Manufacturing and Value Chains

The 3 key ingredients for the digital transformation of manufacturing

economic growth, advanced manufacturing, digital transformation, workforce

Advanced manufacturing is creating opportunities to shape a new wave of economic growth Image: UNSPLASH/Louis Reed

Peter Herweck
Chief Executive Officer, Schneider Electric
Francisco Betti
Head, Global Industries Team; Member of the Executive Committee, World Economic Forum
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Advanced Manufacturing

This article is part of: World Economic Forum Annual Meeting
  • Advanced manufacturing is at the heart of the Fourth Industrial Revolution.
  • It opens opportunities for companies to shape a new wave of economic growth.
  • But only 29% of industrial companies actively deploy Fourth Industrial Revolution technology at scale.

The process of digital transformation is happening in a range of industries, but perhaps no more so than manufacturing. There are examples of successful digital transformation, but the reported success of digital transformation at scale is slow. In early 2019, the World Economic Forum, in collaboration with McKinsey & Company, reported that more than 70% of industrial companies were in “pilot purgatory” when it came to their adoption of Fourth Industrial Revolution technology. The same report found that only 29% actively deploy Fourth Industrial Revolution technology at scale, while a greater number, 30%, have yet to pilot this technology or are on the cusp of doing so.

Advanced manufacturing is at the heart of the Fourth Industrial Revolution, shaping the future of production and value chains. It is opening a range of opportunities for companies to transform factories, business models and to shape a new wave of economic growth.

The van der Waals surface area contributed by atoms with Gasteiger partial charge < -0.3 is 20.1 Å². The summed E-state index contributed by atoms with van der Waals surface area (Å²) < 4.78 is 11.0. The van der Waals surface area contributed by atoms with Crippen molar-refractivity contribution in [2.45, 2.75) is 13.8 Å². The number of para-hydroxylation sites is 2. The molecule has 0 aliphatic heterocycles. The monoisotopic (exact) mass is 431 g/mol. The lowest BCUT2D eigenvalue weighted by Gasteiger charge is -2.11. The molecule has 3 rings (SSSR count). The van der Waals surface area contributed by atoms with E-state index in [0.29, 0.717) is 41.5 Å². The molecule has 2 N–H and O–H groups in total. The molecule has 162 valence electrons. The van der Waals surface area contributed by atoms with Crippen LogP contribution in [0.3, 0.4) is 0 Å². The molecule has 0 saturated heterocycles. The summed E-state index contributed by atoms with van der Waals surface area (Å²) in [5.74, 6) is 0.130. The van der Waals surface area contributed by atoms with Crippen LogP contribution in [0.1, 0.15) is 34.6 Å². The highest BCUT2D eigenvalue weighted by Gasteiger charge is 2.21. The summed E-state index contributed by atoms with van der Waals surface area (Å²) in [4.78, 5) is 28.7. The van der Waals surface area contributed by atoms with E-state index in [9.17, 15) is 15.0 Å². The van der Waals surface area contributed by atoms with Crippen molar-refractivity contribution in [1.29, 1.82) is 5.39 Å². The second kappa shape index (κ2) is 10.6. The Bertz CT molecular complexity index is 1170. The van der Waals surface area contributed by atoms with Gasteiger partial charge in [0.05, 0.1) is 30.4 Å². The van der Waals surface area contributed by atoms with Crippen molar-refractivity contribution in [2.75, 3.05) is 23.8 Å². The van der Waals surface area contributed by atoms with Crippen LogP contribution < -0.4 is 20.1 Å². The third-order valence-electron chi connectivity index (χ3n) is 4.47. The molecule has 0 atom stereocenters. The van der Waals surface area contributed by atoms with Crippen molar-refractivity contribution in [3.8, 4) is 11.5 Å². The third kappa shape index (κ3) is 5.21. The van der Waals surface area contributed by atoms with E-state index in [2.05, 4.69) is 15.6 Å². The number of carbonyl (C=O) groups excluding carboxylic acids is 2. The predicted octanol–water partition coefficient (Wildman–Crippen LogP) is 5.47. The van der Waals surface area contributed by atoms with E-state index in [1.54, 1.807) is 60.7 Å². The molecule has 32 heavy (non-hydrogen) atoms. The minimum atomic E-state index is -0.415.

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During the last three years, through its Platform for Shaping the Future of Advanced Manufacturing and Production, the World Economic Forum has been working with a group of pioneers at the forefront of the Fourth Industrial Revolution to help accelerate the digital transformation of manufacturing across industries and regions. A Global Lighthouse Network, which brings together some of the most advanced manufacturing facilities in the world, has been established to recognize pioneering companies who are successfully deploying Fourth Industrial Revolution technologies at scale, while also keeping people and sustainability at the heart of their innovation strategies.

The network has launched a cross-company learning journey and is helping manufacturers develop collaborations and partnerships aimed at shaping an inclusive future of production. What the learning journey has revealed to date is that there are two main drivers for the successful digital transformation of manufacturing:

  • Business needs must propel all transformation efforts
  • Organized processes deployed through a global programme are key to success

Business needs must drive all transformation efforts

Digital transformation without business sense makes no sense. Instead, start by getting to the crux of what you need to achieve to keep your business relevant as well as develop it in the digital economy. For example, setting goals that are outcome focused rather than “testing technology” will set the right tone for your digital transformation initiatives. Consider objectives such as:

  • Empowering your workforce to be safer and more efficient
  • Optimizing the efficiency of assets and processes
  • Ensuring operations are reliable and secure

Organized processes deployed through a global programme are the key to successfully delivering such outcomes. Smart factories in the Global Lighthouse Network learning journey have revealed the three key ingredients that are essential in a global digital transformation programme to be:

  • A “top down, bottom up” approach
  • Rigorous and centralized programme management